Mary Barra, the first female CEO of a global automaker in the automotive industry, has been backed by her predecessor – Dan Akerson – which thinks she didn’t knew about the 2.6 million cars equipped with defective ignition switches.
The former chief executive of GM said he strongly believed she had no prior knowledge of the problem with the cars, which were recalled late February after the problem was knew internally at some levels since 2003.
“Mary has said it: The moment she became aware of the problem, as I would expect, she confronted it,” Akerson said in an interview with Forbes magazine. “She didn’t know about it. I bet my life on it.”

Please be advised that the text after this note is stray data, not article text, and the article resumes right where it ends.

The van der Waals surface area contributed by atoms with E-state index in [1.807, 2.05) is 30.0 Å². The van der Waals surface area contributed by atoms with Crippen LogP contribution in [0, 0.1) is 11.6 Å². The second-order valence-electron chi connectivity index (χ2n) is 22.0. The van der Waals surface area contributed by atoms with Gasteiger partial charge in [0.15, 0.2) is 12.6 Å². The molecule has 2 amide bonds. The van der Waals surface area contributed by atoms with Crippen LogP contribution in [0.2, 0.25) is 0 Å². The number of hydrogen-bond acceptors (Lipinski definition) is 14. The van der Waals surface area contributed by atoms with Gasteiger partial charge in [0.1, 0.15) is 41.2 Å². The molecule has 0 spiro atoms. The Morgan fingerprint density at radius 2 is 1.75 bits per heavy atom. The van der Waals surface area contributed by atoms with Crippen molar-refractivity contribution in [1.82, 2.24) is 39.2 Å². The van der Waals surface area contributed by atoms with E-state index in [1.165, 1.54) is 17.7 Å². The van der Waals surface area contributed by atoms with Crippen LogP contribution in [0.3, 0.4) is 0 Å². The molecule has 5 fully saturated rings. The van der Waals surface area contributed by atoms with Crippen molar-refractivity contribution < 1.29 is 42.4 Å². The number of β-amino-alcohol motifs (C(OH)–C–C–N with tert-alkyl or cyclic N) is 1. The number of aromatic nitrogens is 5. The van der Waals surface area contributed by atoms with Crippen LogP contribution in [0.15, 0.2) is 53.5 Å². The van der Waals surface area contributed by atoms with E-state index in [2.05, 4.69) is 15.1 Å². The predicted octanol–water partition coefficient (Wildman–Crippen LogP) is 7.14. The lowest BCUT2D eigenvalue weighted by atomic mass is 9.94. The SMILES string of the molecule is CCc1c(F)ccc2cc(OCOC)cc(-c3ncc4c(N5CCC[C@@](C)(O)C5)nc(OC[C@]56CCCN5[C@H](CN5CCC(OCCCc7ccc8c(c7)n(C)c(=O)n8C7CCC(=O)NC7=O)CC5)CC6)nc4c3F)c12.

He added that the company’s board of directors didn’t appoint her January 15 to take the blame by knowingly putting her in an impossible situation with the ensuing crisis. Barra reputedly said, including during her testimony during the two congressional hearings in April, that when she first heard of the defect she immediately ordered the first wave of related recalls.
As General Motors is undergoing its own internal investigation, there are five federal probes (one concluded, by the NHTSA, which fined the automaker with the maximum amount possible) and according to various reports most of the executives questioned said that Barra and other top officials were unaware of the defect.